While it sounds like the plot to a sci-fi movie, over the next 300 million years, the Arctic Ocean and the Caribbean Sea will vanish. According to scientists, they say that Asia will collide with the Americas, forming a new super continent dubbed Amasia.
Scientists in Australia and in China recently revealed groundbreaking news that the Pacific Ocean is slowly receding. It’s steadily decreasing by around one inch yearly, according to their research.
With this, probably within 200 million to 300 million years, Earth’s mass will fuse together. The Americas and Asia will reportedly crash into one another to create the mega-continent.
“Over the past two billion years, Earth’s continents have collided together to form a supercontinent every 600 million years, known as the supercontinent cycle. This means that the current continents are due to come together again in a couple of hundred of million years’ time,” said Dr. Chuan Huang, the lead author of the study published in the journal National Science Review.
Researchers also revealed that Earth’s supercontinents are believed to have formed dramatically via introversion and extroversion.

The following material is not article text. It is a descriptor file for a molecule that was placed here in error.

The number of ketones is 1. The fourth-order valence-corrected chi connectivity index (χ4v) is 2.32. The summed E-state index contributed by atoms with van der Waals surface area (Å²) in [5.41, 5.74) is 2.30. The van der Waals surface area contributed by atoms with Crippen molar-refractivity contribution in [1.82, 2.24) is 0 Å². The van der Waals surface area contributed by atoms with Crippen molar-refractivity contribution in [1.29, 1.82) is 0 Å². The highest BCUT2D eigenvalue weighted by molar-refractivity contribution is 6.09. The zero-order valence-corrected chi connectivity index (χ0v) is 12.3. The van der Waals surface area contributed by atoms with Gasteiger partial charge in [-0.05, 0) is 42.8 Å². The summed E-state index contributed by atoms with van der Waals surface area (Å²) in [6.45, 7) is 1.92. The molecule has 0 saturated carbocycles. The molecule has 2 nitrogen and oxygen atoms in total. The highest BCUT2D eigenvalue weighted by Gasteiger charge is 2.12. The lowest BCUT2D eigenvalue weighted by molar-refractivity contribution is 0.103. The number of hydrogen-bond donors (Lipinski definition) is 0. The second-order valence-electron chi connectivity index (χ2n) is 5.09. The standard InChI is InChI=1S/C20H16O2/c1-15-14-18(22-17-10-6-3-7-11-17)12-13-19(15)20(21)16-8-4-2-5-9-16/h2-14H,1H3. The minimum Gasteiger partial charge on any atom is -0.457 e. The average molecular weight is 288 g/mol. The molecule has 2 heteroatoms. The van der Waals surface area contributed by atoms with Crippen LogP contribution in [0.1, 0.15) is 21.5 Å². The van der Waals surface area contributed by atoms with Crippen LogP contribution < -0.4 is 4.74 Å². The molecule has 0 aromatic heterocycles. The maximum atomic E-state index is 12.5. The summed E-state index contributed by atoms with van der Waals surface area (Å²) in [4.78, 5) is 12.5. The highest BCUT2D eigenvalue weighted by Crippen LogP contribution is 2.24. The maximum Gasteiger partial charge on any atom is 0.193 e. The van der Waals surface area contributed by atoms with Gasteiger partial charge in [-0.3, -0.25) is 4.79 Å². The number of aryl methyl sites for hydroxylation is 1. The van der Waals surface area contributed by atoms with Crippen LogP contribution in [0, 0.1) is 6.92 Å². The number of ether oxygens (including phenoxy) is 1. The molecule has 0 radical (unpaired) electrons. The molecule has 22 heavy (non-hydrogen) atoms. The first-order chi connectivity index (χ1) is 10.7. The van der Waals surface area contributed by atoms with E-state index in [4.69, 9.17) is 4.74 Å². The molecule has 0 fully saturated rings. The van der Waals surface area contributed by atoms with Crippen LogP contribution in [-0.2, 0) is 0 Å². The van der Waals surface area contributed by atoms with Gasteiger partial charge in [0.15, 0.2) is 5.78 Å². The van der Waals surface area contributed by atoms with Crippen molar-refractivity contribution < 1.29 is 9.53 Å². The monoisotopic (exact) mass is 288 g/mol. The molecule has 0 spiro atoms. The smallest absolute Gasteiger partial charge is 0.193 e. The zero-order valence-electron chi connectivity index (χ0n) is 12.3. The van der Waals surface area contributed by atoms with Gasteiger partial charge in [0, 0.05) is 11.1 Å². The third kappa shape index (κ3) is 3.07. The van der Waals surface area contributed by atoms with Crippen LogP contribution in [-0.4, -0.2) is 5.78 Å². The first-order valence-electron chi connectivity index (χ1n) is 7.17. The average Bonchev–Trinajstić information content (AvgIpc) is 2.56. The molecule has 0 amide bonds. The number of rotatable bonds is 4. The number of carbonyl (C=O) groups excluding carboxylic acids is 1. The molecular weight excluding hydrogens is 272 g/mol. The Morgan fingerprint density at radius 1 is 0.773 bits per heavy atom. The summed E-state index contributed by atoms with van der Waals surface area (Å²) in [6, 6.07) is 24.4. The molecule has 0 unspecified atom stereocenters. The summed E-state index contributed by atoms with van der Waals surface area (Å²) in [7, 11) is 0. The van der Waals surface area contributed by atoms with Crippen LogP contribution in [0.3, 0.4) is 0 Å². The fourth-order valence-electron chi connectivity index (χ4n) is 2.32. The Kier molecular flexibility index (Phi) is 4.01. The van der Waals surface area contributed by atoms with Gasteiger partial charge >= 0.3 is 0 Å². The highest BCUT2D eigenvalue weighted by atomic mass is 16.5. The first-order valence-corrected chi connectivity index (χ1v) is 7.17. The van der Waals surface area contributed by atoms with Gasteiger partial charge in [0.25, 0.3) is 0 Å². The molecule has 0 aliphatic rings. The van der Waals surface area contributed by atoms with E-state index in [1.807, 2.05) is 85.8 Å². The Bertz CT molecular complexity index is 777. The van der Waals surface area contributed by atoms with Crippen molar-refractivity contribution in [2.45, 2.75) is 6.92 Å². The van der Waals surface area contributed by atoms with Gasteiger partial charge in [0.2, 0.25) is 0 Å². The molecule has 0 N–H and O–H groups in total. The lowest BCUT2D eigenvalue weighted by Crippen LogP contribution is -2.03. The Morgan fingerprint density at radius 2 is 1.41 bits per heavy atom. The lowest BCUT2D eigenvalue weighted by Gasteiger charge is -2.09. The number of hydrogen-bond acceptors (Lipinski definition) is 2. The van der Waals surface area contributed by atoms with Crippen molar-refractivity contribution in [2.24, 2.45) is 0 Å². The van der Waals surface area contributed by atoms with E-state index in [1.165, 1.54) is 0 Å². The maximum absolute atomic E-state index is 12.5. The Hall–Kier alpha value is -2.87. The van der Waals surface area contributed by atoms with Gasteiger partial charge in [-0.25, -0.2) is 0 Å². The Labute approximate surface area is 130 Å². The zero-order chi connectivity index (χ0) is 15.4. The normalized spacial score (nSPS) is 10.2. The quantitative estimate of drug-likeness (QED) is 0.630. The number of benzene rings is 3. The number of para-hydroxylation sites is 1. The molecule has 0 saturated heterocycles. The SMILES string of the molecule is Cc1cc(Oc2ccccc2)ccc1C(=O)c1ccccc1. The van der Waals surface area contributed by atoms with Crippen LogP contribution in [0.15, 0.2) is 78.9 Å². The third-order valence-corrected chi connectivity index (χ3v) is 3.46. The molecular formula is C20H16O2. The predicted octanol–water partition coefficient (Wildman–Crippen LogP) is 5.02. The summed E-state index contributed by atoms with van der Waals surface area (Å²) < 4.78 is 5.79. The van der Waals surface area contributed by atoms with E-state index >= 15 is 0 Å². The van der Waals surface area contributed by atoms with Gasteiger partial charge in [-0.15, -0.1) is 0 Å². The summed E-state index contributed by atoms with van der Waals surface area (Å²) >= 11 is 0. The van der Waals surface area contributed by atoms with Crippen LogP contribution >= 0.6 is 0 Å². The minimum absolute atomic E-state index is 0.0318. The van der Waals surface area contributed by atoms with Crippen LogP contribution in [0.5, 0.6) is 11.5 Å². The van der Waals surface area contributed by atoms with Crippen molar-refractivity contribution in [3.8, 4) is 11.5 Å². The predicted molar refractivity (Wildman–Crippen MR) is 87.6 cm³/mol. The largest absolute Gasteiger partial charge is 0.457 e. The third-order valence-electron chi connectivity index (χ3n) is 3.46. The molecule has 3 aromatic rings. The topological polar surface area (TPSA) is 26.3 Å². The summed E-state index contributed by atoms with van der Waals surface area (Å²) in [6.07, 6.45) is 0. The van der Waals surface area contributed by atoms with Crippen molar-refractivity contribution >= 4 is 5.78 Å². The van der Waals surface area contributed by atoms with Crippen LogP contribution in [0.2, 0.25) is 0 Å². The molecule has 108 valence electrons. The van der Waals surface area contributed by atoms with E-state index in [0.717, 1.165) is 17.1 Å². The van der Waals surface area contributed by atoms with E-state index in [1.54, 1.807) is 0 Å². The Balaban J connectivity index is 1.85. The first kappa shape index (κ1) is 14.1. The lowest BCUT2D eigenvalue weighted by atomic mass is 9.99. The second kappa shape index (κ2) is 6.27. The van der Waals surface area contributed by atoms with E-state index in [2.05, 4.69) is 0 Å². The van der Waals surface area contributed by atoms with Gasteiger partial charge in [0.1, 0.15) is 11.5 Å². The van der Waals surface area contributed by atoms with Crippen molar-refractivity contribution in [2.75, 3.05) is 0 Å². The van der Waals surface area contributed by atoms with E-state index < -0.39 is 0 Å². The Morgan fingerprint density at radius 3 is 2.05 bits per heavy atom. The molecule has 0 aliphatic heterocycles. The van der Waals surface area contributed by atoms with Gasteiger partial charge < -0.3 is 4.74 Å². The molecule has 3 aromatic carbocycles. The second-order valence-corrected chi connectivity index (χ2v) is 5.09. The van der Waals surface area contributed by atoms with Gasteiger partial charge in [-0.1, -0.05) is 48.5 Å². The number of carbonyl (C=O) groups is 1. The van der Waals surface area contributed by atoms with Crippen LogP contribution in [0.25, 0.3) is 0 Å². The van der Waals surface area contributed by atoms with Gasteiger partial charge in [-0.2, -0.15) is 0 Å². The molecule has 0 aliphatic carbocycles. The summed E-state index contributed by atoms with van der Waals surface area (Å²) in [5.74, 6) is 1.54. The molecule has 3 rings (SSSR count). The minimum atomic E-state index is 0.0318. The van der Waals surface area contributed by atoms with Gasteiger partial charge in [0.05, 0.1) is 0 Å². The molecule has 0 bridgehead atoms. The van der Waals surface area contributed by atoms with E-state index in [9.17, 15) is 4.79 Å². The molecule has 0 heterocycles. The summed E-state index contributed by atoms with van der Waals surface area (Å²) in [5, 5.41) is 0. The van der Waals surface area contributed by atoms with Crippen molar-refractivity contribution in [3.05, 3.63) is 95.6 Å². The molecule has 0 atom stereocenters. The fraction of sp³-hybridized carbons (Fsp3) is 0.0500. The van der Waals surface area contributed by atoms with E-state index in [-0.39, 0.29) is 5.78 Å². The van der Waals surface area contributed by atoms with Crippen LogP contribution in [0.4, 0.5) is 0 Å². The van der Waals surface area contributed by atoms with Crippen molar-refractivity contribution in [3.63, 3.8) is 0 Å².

“The former involves the closure of the internal oceans formed during the break-up of the previous supercontinent. Whereas the latter involves the closure of the previous external superocean,” the researchers said.
‘Super Continent’ already in the works as Australia moves towards Asia
The researchers later simulated Earth’s tectonic plates using a supercomputer. As a result, they could prove that the Pacific Ocean will shrink in less than 300 million years.
“The resulting new supercontinent has already been named Amasia because some believe that the Pacific Ocean will close (as opposed to the Atlantic and Indian oceans) when America collides with Asia. Australia is also expected to play a role in this important Earth event. It will first collide with Asia and then connect America and Asia once the Pacific Ocean closes,” Mr. Huang added.
The experts also believe that the new giant continent will form on the top of the Earth. It will eventually transition south toward the equator. If this is the case, then Antarctica might be by itself at the bottom of the world.
The researchers also explained that Australia is already moving toward Asia. It’s moving at a rate of about seven centimeters yearly, while Eurasia and the Americas are moving slowly toward the Pacific Ocean.
In their research, the team says that our world will be drastically different from what it is now when the super continent arrives in several million years.
“Currently, Earth consists of seven continents with widely different ecosystems and human cultures, so it would be fascinating to think what the world might look like in 200 million to 300 million years’ time,” they said.